What incentives are there for joining the armed forces? Although the higher ranks seem to be doing quite well, there appear to be limited incentives otherwise, and the basic rate of pay for privates and recruits is not in line with that for other professions. I do not usually quote Williams Rees-Mogg, but he recently reported in The Times that the average Army recruit is paid £10,000 less than a Metropolitan police recruit.

It could be said that the conflicts in Iraq and Afghanistan have proved more challenging and often more hostile than anticipated. It is also fair to say that the impact of the Iraq war and our intervention in Afghanistan is taking its toll on the retention and recruitment of troops. It is therefore important that our troops feel valued and supported in their missions; after all, they are the backbone of our fighting forces. The Government therefore need to prioritise their welfare, fair treatment and conditions of service. Regiments and individual soldiers are being asked to do too much too often without proper regard to their welfare needs.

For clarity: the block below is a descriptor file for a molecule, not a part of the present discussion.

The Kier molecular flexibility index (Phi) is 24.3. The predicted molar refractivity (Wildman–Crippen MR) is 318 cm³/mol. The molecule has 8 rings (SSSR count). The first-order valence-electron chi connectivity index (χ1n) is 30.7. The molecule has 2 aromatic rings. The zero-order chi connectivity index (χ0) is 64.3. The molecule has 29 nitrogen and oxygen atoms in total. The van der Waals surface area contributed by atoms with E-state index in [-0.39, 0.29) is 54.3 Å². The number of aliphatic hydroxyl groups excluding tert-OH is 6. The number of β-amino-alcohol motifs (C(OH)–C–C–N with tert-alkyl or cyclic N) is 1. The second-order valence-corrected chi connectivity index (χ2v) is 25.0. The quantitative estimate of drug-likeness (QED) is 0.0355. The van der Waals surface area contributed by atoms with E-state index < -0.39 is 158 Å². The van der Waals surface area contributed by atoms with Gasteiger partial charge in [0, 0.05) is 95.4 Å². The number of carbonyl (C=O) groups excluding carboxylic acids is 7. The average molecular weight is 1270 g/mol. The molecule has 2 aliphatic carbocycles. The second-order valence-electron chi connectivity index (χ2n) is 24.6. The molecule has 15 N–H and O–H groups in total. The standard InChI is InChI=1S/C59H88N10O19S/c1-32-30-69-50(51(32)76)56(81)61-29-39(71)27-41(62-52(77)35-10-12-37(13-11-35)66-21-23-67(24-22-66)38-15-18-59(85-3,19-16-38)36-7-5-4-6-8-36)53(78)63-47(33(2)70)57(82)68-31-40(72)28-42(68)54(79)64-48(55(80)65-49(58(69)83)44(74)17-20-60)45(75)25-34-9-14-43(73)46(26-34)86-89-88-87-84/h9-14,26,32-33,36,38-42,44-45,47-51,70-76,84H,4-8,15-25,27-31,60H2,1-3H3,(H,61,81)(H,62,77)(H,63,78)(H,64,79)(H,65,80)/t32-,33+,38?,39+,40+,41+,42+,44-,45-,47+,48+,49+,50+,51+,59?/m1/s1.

If we send our troops overseas, they will obviously need to be well prepared and protected. At home, however, the situation may be little better, with nearly half of armed forces accommodation considered substandard and the quality of medical care at times questionable, as recent reports have indicated. Those are just prominent examples, but there are others.

We also need to focus on the needs of armed forces families and the issues facing them to ensure that they get a good deal and are looked after while their loved ones are away, and I shall return to that in a minute. There is also a link to issues such as education for armed forces children.